Home / News / Careers / Microsoft just hired a arch farrago officer — and IBM is suing them over it (IBM, MSFT)

Microsoft just hired a arch farrago officer — and IBM is suing them over it (IBM, MSFT)


ginni rometty
IBM
CEO Ginni Rometty

Mike
Blake/Reuters


  • IBM is suing Microsoft for poaching its arch diversity
    officer and human resources executive, Lindsay-Rae
    McIntyre.
  • On Monday, a justice expelled a proxy confining order
    which prevents McIntyre from operative at Microsoft until further
    notice.
  • Using Microsoft’s own arguments from a previous
    lawsuit, IBM is arguing that its farrago strategy is both
    trusted and “potentially damaging” if shared with its
    competitors.

Tech companies have a reduction than stellar record employing women and
minorities. But these companies will apparently do whatever it
takes — including rising a authorised fight — to sinecure one form of
person: a Chief Diversity Officer.

IBM is
suing Microsoft
for poaching its top farrago officer, Lindsay-Rae McIntyre in a
case that could infer just how critical diversity, recruitment,
and influence has turn for tech companies. 

McIntyre, who assimilated IBM in 2006,
was named arch farrago officer of Microsoft on Sunday,
after portion in the same role and as VP of human resources at
IBM. IBM, in its complaint, argues that McIntyree had entrance to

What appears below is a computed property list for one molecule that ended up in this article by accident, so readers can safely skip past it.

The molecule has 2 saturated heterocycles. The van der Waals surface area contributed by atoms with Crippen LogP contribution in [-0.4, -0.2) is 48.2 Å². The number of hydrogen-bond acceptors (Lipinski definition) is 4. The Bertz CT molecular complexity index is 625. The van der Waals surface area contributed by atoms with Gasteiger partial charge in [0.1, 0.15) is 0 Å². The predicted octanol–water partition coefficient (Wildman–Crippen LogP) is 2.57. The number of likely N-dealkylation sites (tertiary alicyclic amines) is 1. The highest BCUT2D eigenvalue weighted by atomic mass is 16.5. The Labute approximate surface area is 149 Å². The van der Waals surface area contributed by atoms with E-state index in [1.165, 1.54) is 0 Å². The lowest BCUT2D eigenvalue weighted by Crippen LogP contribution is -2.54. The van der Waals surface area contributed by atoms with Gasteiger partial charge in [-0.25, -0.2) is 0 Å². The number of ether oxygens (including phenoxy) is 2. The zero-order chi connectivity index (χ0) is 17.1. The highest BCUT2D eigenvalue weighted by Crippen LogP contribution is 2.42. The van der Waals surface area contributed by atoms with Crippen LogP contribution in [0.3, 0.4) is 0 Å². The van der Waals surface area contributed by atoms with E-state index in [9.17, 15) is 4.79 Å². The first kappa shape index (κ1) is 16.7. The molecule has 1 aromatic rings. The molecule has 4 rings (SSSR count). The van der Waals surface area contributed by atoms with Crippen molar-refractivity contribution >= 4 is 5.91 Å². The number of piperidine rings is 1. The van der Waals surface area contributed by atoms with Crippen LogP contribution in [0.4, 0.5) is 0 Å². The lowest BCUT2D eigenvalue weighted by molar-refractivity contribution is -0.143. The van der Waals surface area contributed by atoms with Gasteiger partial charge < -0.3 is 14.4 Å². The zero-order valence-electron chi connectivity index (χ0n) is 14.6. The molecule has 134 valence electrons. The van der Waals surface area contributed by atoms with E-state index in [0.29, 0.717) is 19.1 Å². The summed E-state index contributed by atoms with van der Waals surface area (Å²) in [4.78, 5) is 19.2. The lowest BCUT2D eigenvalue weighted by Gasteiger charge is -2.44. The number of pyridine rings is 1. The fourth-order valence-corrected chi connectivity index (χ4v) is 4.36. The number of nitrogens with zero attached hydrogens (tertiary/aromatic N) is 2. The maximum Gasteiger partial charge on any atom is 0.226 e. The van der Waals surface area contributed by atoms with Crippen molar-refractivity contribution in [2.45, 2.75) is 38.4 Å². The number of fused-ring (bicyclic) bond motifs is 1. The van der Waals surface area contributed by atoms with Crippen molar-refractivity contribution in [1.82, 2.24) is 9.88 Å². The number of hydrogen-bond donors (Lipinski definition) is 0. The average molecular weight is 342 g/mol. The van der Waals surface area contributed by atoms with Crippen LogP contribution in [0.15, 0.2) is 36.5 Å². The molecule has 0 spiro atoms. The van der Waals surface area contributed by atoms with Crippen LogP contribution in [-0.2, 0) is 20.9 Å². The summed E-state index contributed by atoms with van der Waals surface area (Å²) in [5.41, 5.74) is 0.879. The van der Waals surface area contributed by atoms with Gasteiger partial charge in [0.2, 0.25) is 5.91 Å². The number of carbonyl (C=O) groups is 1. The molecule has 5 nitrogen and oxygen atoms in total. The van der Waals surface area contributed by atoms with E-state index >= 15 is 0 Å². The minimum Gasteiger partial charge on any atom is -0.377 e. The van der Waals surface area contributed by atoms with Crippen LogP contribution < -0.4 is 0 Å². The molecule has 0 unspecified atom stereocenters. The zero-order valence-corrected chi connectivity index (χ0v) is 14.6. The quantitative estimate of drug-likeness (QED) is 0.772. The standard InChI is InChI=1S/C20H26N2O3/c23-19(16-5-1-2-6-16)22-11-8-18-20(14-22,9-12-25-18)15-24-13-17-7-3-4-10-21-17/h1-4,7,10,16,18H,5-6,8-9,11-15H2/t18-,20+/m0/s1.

diversity data, strategies, methodologies and initiatives
that are confidential, and that she “will use, rest on or
divulge” these strategies in her new role.

On Monday, IBM was postulated a proxy confining sequence in New
York sovereign court, which prevents McIntyre from operative for
Microsoft until the justice decides otherwise. 

“McIntyre was at the core of rarely trusted and
competitively supportive information that has fueled IBM’s success
in these areas,” a representative for IBM pronounced in a statement.
“While we know Microsoft’s need to understanding with mounting
critique of its record on diversity, IBM intends to fully
make Ms. McIntyre’s non-compete agreement to strengthen our
rival information.”

IBM is using another Microsoft lawsuit to disagree its case

At the heart of IBM’s censure is an persisting lawsuit from
2015, Moussouris v. Microsoft Corporation. The lawsuit
alleges that Microsoft evenly discriminated against women
in technical and engineering roles at the company when it came to
evaluations, pay, and promotions. 

The briefings for that lawsuit wrapped up on Feb 9. Now it
is up to the courts to confirm either or not the case has
class-action status. 

As partial of its non-compete case, IBM is looking to use
Microsoft’s own authorised arguments from the Moussouris lawsuit
to make its own point.

In Apr 2017, to forestall certain information from being released
publicly in the find process, Microsoft argued that such
farrago information is “not merely confidential, but so supportive and
potentially deleterious to Microsoft if suggested to its competitors
(e.g., IBM), that the justice should take the unusual measure
of putting the information under seal,” according to IBM’s
complaint. 

Microsoft eventually got some of the papers in the case
sealed, and others expelled with redactions.

In its central response to IBM, Microsoft argued that
enforcing McIntyre’s non-compete agreement is “draconian,”
as McIntyre has betrothed not to share trusted information
with Microsoft.  

It’s worth observant that IBM’s employee ranks are not a manuscript of
diversity: According to IBM’s website, women comprised 31.8% of
its global workforce in 2016.

Get the latest
IBM batch cost here.

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